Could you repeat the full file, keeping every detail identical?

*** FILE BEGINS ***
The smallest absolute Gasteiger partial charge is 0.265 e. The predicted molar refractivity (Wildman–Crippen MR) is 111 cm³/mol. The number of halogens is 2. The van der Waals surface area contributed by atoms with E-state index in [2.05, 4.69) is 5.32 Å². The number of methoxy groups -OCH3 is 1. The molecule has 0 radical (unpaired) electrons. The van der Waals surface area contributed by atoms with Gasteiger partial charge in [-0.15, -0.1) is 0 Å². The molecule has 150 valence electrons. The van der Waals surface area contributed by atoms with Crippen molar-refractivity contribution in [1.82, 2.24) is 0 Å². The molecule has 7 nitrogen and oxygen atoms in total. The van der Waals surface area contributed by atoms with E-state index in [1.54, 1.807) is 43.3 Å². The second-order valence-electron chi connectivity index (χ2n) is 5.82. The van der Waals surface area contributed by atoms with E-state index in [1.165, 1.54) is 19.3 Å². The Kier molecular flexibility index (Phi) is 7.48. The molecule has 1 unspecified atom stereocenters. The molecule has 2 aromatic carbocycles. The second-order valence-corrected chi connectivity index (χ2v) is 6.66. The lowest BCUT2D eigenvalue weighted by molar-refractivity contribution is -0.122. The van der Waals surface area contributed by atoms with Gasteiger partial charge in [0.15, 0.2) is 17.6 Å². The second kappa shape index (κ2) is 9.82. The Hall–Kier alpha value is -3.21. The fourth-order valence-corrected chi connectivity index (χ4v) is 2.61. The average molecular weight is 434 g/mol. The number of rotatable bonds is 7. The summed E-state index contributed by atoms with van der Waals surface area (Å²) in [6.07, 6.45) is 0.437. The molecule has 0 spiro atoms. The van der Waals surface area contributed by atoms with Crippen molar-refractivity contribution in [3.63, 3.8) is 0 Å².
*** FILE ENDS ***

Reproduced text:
The smallest absolute Gasteiger partial charge is 0.265 e. The predicted molar refractivity (Wildman–Crippen MR) is 111 cm³/mol. The number of halogens is 2. The van der Waals surface area contributed by atoms with E-state index in [2.05, 4.69) is 5.32 Å². The number of methoxy groups -OCH3 is 1. The molecule has 0 radical (unpaired) electrons. The van der Waals surface area contributed by atoms with Gasteiger partial charge in [-0.15, -0.1) is 0 Å². The molecule has 150 valence electrons. The van der Waals surface area contributed by atoms with Crippen molar-refractivity contribution in [1.82, 2.24) is 0 Å². The molecule has 7 nitrogen and oxygen atoms in total. The van der Waals surface area contributed by atoms with E-state index in [1.54, 1.807) is 43.3 Å². The second-order valence-electron chi connectivity index (χ2n) is 5.82. The van der Waals surface area contributed by atoms with E-state index in [1.165, 1.54) is 19.3 Å². The Kier molecular flexibility index (Phi) is 7.48. The molecule has 1 unspecified atom stereocenters. The molecule has 2 aromatic carbocycles. The second-order valence-corrected chi connectivity index (χ2v) is 6.66. The lowest BCUT2D eigenvalue weighted by molar-refractivity contribution is -0.122. The van der Waals surface area contributed by atoms with Gasteiger partial charge in [0.15, 0.2) is 17.6 Å². The second kappa shape index (κ2) is 9.82. The Hall–Kier alpha value is -3.21. The fourth-order valence-corrected chi connectivity index (χ4v) is 2.61. The average molecular weight is 434 g/mol. The number of rotatable bonds is 7. The summed E-state index contributed by atoms with van der Waals surface area (Å²) in [6.07, 6.45) is 0.437. The molecule has 0 spiro atoms. The van der Waals surface area contributed by atoms with Crippen molar-refractivity contribution in [3.63, 3.8) is 0 Å².